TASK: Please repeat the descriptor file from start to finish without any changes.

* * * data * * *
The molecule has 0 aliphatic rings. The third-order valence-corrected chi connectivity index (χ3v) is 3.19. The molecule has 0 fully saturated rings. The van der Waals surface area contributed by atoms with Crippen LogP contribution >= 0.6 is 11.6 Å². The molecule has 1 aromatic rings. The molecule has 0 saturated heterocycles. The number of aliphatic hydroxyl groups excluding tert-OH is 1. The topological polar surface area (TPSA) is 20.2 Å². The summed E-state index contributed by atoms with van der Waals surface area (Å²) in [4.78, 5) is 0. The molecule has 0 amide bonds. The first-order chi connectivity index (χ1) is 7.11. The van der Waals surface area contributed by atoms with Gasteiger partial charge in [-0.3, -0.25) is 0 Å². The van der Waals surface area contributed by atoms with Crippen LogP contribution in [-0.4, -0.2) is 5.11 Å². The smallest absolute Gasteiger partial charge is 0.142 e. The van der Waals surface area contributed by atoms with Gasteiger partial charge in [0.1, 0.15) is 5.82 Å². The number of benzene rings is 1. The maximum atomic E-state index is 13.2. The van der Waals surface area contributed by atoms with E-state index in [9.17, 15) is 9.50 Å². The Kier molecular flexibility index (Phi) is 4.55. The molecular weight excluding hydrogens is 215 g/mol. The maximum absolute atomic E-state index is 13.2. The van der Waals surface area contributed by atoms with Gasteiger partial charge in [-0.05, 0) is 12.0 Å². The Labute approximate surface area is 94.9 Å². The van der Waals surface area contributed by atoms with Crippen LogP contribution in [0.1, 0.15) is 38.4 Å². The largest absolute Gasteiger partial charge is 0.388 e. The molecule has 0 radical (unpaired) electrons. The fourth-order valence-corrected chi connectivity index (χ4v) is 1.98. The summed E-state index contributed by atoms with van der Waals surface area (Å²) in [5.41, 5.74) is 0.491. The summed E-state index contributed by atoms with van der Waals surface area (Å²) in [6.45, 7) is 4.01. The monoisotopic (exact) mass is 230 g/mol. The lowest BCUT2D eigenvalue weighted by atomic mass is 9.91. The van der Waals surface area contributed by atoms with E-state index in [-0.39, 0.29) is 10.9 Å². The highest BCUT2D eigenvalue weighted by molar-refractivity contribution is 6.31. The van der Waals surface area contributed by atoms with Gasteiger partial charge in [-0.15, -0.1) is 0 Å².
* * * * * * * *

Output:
The molecule has 0 aliphatic rings. The third-order valence-corrected chi connectivity index (χ3v) is 3.19. The molecule has 0 fully saturated rings. The van der Waals surface area contributed by atoms with Crippen LogP contribution >= 0.6 is 11.6 Å². The molecule has 1 aromatic rings. The molecule has 0 saturated heterocycles. The number of aliphatic hydroxyl groups excluding tert-OH is 1. The topological polar surface area (TPSA) is 20.2 Å². The summed E-state index contributed by atoms with van der Waals surface area (Å²) in [4.78, 5) is 0. The molecule has 0 amide bonds. The first-order chi connectivity index (χ1) is 7.11. The van der Waals surface area contributed by atoms with Gasteiger partial charge in [-0.3, -0.25) is 0 Å². The van der Waals surface area contributed by atoms with Crippen LogP contribution in [-0.4, -0.2) is 5.11 Å². The smallest absolute Gasteiger partial charge is 0.142 e. The van der Waals surface area contributed by atoms with Gasteiger partial charge in [0.1, 0.15) is 5.82 Å². The number of benzene rings is 1. The maximum atomic E-state index is 13.2. The van der Waals surface area contributed by atoms with E-state index in [9.17, 15) is 9.50 Å². The Kier molecular flexibility index (Phi) is 4.55. The molecular weight excluding hydrogens is 215 g/mol. The maximum absolute atomic E-state index is 13.2. The van der Waals surface area contributed by atoms with Gasteiger partial charge in [-0.05, 0) is 12.0 Å². The Labute approximate surface area is 94.9 Å². The van der Waals surface area contributed by atoms with Crippen LogP contribution in [0.1, 0.15) is 38.4 Å². The largest absolute Gasteiger partial charge is 0.388 e. The molecule has 0 radical (unpaired) electrons. The fourth-order valence-corrected chi connectivity index (χ4v) is 1.98. The summed E-state index contributed by atoms with van der Waals surface area (Å²) in [5.41, 5.74) is 0.491. The summed E-state index contributed by atoms with van der Waals surface area (Å²) in [6.45, 7) is 4.01. The monoisotopic (exact) mass is 230 g/mol. The lowest BCUT2D eigenvalue weighted by atomic mass is 9.91. The van der Waals surface area contributed by atoms with E-state index in [-0.39, 0.29) is 10.9 Å². The highest BCUT2D eigenvalue weighted by molar-refractivity contribution is 6.31. The van der Waals surface area contributed by atoms with Gasteiger partial charge in [-0.15, -0.1) is 0 Å².